Research Thesis Mughal

Research Thesis Mughal-60
The jurisdiction of this faujdari apparently coincided with the entire sarkar. Dianat Khan (1631–32) 1000/400, Shaikh Abdul Karim (during the war of succession) 2000/1000, Abdul Nabi Khan 1500/1500, Baqir Khan (1661) 1000/1000, Abdul Aziz (1664–65) 1500/700.In 1642–43 when Todar Mal was in charge of the faujdari of both Sirhind and Lakhi Jangal, his mansab stood at 1000/1000 (2–3h) and in 1646–47 was further increased by 300 sawar (2–3h). Though this larger sawar rank may have enabled him to meet to some extent his requirement of military support, he could not possibly have covered effectively the entire area on his own.The qiladar of Kangra fort is referred to due to the prominence of the fort, and the importance that had been attached to its capture during the reign of Jahangir.

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That much of his conditional rank was because of the faujdari of Jammu becomes clear from the statement in this document that in Jan.

1707, ‘500/100 out of his conditional mansab for the faujdari of Jammu were made unconditional’.

The faujdari according to him could compromise a , the faujdar appointed in 1640–41 was the son of Said Khan the subadar of Lahore in 1640–43 (with a break in between as subadar of Multan).

Khanjar Khan, the faujdar in 1644–45 was a nephew of Qulij Khan, the subadar of Lahore in 1643–46.

The difference in the nature of control can be compared with instances of faujdars who had effective military control over their territories.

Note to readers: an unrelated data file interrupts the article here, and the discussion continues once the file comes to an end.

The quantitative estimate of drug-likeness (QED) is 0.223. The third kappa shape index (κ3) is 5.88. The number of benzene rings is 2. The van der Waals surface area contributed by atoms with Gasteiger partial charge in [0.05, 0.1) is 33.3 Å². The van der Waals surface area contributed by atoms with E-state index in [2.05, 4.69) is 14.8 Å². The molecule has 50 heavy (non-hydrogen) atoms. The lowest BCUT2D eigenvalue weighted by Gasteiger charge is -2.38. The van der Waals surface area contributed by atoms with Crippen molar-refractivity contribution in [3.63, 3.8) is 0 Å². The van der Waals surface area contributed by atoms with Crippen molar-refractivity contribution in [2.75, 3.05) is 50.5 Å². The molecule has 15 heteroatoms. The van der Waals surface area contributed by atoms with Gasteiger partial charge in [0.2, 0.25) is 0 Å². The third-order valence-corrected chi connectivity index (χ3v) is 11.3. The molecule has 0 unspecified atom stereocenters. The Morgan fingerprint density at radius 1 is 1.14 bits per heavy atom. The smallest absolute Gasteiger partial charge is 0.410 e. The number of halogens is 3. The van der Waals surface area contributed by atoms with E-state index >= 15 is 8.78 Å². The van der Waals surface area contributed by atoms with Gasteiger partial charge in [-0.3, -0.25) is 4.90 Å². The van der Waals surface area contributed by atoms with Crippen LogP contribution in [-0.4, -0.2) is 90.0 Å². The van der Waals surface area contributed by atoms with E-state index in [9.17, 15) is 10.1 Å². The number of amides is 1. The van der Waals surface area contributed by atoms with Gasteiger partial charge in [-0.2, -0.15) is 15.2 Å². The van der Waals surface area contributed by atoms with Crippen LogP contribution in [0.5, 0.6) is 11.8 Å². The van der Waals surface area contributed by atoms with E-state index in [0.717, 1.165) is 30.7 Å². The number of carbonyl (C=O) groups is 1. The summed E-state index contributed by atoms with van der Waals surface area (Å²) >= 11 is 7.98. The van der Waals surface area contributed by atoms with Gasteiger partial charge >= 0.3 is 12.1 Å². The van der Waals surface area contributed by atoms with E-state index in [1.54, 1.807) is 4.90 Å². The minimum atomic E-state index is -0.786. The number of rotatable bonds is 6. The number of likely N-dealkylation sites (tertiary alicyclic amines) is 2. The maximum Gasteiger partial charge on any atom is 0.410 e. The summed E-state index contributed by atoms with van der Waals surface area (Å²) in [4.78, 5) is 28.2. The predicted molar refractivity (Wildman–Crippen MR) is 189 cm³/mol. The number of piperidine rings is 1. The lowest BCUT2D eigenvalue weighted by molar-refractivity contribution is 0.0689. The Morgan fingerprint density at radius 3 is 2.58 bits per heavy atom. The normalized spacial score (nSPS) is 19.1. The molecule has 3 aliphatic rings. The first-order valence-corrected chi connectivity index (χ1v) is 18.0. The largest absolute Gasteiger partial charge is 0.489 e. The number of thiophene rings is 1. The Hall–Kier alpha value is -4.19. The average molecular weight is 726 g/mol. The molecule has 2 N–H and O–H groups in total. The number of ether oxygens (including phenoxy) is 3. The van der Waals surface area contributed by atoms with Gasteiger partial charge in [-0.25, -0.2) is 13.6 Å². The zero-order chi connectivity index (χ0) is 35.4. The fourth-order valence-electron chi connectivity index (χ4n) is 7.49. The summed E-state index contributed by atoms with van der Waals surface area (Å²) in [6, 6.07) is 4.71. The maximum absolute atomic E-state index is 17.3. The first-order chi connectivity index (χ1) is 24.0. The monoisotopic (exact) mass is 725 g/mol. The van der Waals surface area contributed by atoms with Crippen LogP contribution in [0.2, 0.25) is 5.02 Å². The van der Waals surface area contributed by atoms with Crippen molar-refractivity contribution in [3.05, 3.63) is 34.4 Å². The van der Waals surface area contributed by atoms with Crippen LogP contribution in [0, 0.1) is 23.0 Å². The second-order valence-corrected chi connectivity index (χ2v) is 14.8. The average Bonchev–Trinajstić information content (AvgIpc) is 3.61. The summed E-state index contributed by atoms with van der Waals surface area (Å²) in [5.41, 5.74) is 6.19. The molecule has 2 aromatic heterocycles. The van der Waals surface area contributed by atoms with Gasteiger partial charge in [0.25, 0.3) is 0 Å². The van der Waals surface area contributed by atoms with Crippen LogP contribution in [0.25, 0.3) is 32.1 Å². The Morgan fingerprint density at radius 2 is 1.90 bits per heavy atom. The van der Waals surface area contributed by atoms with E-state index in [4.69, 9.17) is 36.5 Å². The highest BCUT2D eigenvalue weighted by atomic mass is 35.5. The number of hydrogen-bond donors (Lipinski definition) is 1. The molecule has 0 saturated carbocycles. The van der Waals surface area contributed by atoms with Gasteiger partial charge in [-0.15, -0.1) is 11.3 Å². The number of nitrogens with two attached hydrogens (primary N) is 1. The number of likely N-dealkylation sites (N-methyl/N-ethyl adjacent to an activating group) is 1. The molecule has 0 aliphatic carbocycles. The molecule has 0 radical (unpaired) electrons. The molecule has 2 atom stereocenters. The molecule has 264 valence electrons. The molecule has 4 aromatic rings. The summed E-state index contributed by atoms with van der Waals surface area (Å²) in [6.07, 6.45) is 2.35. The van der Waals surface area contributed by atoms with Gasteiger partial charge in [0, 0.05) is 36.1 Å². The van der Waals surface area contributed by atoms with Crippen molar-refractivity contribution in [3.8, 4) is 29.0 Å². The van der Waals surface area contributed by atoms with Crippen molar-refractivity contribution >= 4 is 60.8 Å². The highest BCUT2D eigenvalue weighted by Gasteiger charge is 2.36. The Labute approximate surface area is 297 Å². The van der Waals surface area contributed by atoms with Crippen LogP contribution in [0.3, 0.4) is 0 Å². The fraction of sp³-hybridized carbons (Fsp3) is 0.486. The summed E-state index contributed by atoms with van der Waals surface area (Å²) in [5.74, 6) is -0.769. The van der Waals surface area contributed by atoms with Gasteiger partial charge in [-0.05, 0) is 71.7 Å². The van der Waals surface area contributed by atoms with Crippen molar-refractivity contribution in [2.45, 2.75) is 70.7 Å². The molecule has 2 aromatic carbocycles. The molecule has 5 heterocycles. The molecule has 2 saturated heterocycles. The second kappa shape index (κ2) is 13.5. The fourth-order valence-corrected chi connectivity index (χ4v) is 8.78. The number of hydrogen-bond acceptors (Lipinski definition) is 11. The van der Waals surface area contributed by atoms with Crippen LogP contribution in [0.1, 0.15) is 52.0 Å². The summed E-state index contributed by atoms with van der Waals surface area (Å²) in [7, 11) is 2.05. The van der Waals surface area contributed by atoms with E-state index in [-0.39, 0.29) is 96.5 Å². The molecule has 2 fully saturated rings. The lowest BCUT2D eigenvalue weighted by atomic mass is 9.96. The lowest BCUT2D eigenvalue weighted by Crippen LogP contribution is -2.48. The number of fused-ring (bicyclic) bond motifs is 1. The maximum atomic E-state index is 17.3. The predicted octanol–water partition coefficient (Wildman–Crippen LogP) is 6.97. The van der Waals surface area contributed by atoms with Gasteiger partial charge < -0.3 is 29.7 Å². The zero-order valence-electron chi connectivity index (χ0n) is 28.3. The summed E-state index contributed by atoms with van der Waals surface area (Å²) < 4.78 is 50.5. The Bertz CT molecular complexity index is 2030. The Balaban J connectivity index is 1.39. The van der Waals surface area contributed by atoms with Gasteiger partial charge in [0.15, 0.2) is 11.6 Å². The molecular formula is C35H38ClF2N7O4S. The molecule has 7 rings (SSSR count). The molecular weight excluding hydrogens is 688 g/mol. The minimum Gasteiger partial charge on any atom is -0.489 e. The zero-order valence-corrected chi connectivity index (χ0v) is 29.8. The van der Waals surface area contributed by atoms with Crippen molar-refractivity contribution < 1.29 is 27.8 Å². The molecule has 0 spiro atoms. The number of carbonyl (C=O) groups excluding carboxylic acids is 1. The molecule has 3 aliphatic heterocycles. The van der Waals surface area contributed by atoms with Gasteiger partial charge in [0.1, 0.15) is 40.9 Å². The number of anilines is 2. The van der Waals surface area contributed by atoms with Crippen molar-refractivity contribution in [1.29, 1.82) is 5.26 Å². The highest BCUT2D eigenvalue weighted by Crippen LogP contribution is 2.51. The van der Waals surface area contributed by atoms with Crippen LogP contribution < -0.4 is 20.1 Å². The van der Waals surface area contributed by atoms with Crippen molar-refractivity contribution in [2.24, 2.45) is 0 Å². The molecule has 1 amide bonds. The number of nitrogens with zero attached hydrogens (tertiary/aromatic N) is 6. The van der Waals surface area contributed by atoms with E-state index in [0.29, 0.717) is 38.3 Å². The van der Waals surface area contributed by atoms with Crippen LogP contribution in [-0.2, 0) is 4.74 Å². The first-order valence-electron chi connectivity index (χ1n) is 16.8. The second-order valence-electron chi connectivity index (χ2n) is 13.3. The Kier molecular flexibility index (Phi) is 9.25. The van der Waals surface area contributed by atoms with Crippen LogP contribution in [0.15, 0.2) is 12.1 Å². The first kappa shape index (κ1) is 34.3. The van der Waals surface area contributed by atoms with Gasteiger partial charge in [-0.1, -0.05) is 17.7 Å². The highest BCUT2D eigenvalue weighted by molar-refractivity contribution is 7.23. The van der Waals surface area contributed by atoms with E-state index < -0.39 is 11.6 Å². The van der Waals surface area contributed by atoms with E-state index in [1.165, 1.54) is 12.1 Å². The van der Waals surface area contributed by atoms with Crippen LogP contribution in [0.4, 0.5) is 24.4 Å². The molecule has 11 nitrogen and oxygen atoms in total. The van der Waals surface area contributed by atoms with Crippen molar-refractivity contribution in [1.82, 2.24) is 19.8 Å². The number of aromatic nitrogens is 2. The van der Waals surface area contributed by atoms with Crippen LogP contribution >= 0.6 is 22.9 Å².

The military significance of Lakhi Jangal has already been pointed out, as also the importance of some of its faujdars.Mir Khan the faujdar appointed after the 1658 war of succession was the son of Khalilullah Khan, the subadar of Lahore at this time. It is possible that Najabat Khan who was the faujdar in 1642–43 held a higher mansab on account of the fact that he had, in 1638–39, already attained the rank of 4000/4000 as subadar of Multan.See Both Khanazad Khan and Said Khan, the faujdar and subadar respectively, were removed from their offices in 1642–43. We do not, however, have any definite information to suggest that he was appointed as the faujdar of Kangra with the same mansab.On the other hand the qiladars of Kangra held mansabs as follows: Alf Khan Qiyamkhani 1620–21 1500/1000 Safi Khan 1656–57 2000/1000 Raja Mandhata 1670–71 1000/1000 See , vol. We learn about the existence of the faujdaris of Bhera and Khushab, Nurmahal and Sultanpur from other contemporary sources. This appears to be a very large area and included both Sialkot and Eminabad, which are also mentioned in some cases as being separate faujdaris. The association of the diwan with a faujdari in this region may also, perhaps, be seen in the light of the fact that this faujdari area's revenue was probably allocated to the maintanance of the Kabul soldiery. thesis, ‘Socio-Economic Conditions in Panjab During the 17th Century’.There must have been numerous other faujdaris in Panjab that came into existence or were abolished during the course of the 17th century., vol. In this case, however, they seem to have been combined in order to constitute one single faujdari. This was the case at least in the early years of Bahadur Shah's reign. In brief may be mentioned here the mansab holding of some of the faujdaris of Sirhind.We see that the entire increase in his zat was derived from his holding the office of faujdar.Quite possibly, many of the forts of the other faujdaris had regularly appointed qiladars.The administrative machinery (both official and quasi-official) involved in the maintenance of this ‘Mughal system’ presents a picture of truly gigantic proportions, yet one that is portrayed as almost uniformly conforming to elaborately formulated methods of functioning. Quite rightly Alam points out that ‘these developments violated the classical Mughal concept of imperial authority, as seen in the seventeenth century, undermined the prospects of its survival and reinforced the course of provincial autonomy’. It was similarly reflected in the uniformity enforced in the post and functions thereto in all parts of the empire’, p. Siddiqi, perhaps, comes nearest to the real situation.He argues that the faujdari was a separate unit under the faujdar and quite distinct from other divisions.Some of them while holding Lakhi Jangal as a single charge had fairly large mansabs.Asad Khan (1628–29 to 1630–31) had 2500/2500, Sazawar Khan (1632–33 to 1634–35) had 2500/2000, Dindar Khan (1664–65) had 2500/2000, Prince Muhammad Mu'izz-ud-din had 10,000 zat.


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